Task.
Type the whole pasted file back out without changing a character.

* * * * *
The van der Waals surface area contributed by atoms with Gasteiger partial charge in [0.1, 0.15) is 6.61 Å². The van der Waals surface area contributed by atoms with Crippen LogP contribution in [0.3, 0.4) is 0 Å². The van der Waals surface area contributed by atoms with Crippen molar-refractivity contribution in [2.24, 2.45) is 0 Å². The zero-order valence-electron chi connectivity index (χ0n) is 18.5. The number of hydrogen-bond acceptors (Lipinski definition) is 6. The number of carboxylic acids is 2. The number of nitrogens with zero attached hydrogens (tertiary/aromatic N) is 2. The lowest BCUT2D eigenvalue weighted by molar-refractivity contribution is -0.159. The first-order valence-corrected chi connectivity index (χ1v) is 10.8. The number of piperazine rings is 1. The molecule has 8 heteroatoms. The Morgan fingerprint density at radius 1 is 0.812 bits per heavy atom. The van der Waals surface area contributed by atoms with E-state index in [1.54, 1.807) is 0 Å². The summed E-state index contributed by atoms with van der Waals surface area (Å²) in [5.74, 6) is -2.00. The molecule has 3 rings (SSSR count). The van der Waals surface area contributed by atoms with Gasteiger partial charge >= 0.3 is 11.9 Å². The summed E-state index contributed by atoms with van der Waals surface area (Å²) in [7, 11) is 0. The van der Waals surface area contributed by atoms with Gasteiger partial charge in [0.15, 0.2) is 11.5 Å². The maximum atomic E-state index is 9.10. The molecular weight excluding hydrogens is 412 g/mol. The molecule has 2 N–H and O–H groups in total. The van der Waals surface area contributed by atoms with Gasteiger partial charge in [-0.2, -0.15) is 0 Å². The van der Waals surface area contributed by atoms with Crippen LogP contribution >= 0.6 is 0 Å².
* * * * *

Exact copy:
The van der Waals surface area contributed by atoms with Gasteiger partial charge in [0.1, 0.15) is 6.61 Å². The van der Waals surface area contributed by atoms with Crippen LogP contribution in [0.3, 0.4) is 0 Å². The van der Waals surface area contributed by atoms with Crippen molar-refractivity contribution in [2.24, 2.45) is 0 Å². The zero-order valence-electron chi connectivity index (χ0n) is 18.5. The number of hydrogen-bond acceptors (Lipinski definition) is 6. The number of carboxylic acids is 2. The number of nitrogens with zero attached hydrogens (tertiary/aromatic N) is 2. The lowest BCUT2D eigenvalue weighted by molar-refractivity contribution is -0.159. The first-order valence-corrected chi connectivity index (χ1v) is 10.8. The number of piperazine rings is 1. The molecule has 8 heteroatoms. The Morgan fingerprint density at radius 1 is 0.812 bits per heavy atom. The van der Waals surface area contributed by atoms with E-state index in [1.54, 1.807) is 0 Å². The summed E-state index contributed by atoms with van der Waals surface area (Å²) in [5.74, 6) is -2.00. The molecule has 3 rings (SSSR count). The van der Waals surface area contributed by atoms with Gasteiger partial charge >= 0.3 is 11.9 Å². The summed E-state index contributed by atoms with van der Waals surface area (Å²) in [7, 11) is 0. The van der Waals surface area contributed by atoms with Gasteiger partial charge in [0.15, 0.2) is 11.5 Å². The maximum atomic E-state index is 9.10. The molecular weight excluding hydrogens is 412 g/mol. The molecule has 2 N–H and O–H groups in total. The van der Waals surface area contributed by atoms with Gasteiger partial charge in [-0.2, -0.15) is 0 Å². The van der Waals surface area contributed by atoms with Crippen LogP contribution >= 0.6 is 0 Å².